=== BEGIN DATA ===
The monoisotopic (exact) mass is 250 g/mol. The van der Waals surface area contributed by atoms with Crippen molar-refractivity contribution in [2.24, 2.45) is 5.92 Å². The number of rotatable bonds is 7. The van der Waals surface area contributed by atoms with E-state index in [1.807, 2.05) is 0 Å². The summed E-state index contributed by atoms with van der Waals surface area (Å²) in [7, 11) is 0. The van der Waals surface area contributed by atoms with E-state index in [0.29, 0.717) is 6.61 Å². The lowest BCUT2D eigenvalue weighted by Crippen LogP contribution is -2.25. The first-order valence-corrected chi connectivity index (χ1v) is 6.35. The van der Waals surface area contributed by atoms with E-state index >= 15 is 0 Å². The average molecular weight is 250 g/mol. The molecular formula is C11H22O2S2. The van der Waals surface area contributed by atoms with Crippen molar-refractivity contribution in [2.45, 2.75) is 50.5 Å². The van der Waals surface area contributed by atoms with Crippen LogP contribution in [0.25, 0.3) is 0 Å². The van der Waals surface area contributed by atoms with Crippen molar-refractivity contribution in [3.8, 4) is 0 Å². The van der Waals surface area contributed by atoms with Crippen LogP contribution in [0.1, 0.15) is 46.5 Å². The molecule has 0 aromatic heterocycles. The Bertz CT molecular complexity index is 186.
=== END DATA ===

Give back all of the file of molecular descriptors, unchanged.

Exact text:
The monoisotopic (exact) mass is 250 g/mol. The van der Waals surface area contributed by atoms with Crippen molar-refractivity contribution in [2.24, 2.45) is 5.92 Å². The number of rotatable bonds is 7. The van der Waals surface area contributed by atoms with E-state index in [1.807, 2.05) is 0 Å². The summed E-state index contributed by atoms with van der Waals surface area (Å²) in [7, 11) is 0. The van der Waals surface area contributed by atoms with E-state index in [0.29, 0.717) is 6.61 Å². The lowest BCUT2D eigenvalue weighted by Crippen LogP contribution is -2.25. The first-order valence-corrected chi connectivity index (χ1v) is 6.35. The van der Waals surface area contributed by atoms with E-state index >= 15 is 0 Å². The average molecular weight is 250 g/mol. The molecular formula is C11H22O2S2. The van der Waals surface area contributed by atoms with Crippen molar-refractivity contribution in [2.45, 2.75) is 50.5 Å². The van der Waals surface area contributed by atoms with Crippen LogP contribution in [0.25, 0.3) is 0 Å². The van der Waals surface area contributed by atoms with Crippen molar-refractivity contribution in [3.8, 4) is 0 Å². The van der Waals surface area contributed by atoms with Crippen LogP contribution in [0.1, 0.15) is 46.5 Å². The molecule has 0 aromatic heterocycles. The Bertz CT molecular complexity index is 186.